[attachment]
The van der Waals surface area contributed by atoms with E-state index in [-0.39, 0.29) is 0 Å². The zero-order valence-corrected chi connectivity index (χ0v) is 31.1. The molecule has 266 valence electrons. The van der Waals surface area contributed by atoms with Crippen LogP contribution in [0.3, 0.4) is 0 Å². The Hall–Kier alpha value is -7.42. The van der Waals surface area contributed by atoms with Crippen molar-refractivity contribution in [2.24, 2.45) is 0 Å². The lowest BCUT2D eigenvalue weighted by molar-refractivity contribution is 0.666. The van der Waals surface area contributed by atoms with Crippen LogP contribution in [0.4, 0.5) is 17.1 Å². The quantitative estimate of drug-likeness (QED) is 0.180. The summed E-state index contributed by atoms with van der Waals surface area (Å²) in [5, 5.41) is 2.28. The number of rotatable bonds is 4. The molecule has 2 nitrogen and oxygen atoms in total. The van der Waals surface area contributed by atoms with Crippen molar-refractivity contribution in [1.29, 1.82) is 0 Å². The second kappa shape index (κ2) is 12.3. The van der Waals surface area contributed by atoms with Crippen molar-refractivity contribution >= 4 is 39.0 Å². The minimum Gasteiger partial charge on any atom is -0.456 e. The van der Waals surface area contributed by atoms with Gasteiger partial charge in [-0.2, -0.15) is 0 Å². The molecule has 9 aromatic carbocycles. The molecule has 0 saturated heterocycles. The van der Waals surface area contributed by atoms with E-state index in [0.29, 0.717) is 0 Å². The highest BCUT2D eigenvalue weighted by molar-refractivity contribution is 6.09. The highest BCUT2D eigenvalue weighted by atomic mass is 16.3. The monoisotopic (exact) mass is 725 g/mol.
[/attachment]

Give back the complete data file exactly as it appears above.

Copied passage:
The van der Waals surface area contributed by atoms with E-state index in [-0.39, 0.29) is 0 Å². The zero-order valence-corrected chi connectivity index (χ0v) is 31.1. The molecule has 266 valence electrons. The van der Waals surface area contributed by atoms with Crippen LogP contribution in [0.3, 0.4) is 0 Å². The Hall–Kier alpha value is -7.42. The van der Waals surface area contributed by atoms with Crippen molar-refractivity contribution in [2.24, 2.45) is 0 Å². The lowest BCUT2D eigenvalue weighted by molar-refractivity contribution is 0.666. The van der Waals surface area contributed by atoms with Crippen LogP contribution in [0.4, 0.5) is 17.1 Å². The quantitative estimate of drug-likeness (QED) is 0.180. The summed E-state index contributed by atoms with van der Waals surface area (Å²) in [5, 5.41) is 2.28. The number of rotatable bonds is 4. The molecule has 2 nitrogen and oxygen atoms in total. The van der Waals surface area contributed by atoms with Crippen molar-refractivity contribution in [1.29, 1.82) is 0 Å². The second kappa shape index (κ2) is 12.3. The van der Waals surface area contributed by atoms with Crippen molar-refractivity contribution >= 4 is 39.0 Å². The minimum Gasteiger partial charge on any atom is -0.456 e. The van der Waals surface area contributed by atoms with Gasteiger partial charge in [-0.2, -0.15) is 0 Å². The molecule has 9 aromatic carbocycles. The molecule has 0 saturated heterocycles. The van der Waals surface area contributed by atoms with E-state index in [0.29, 0.717) is 0 Å². The highest BCUT2D eigenvalue weighted by molar-refractivity contribution is 6.09. The highest BCUT2D eigenvalue weighted by atomic mass is 16.3. The monoisotopic (exact) mass is 725 g/mol.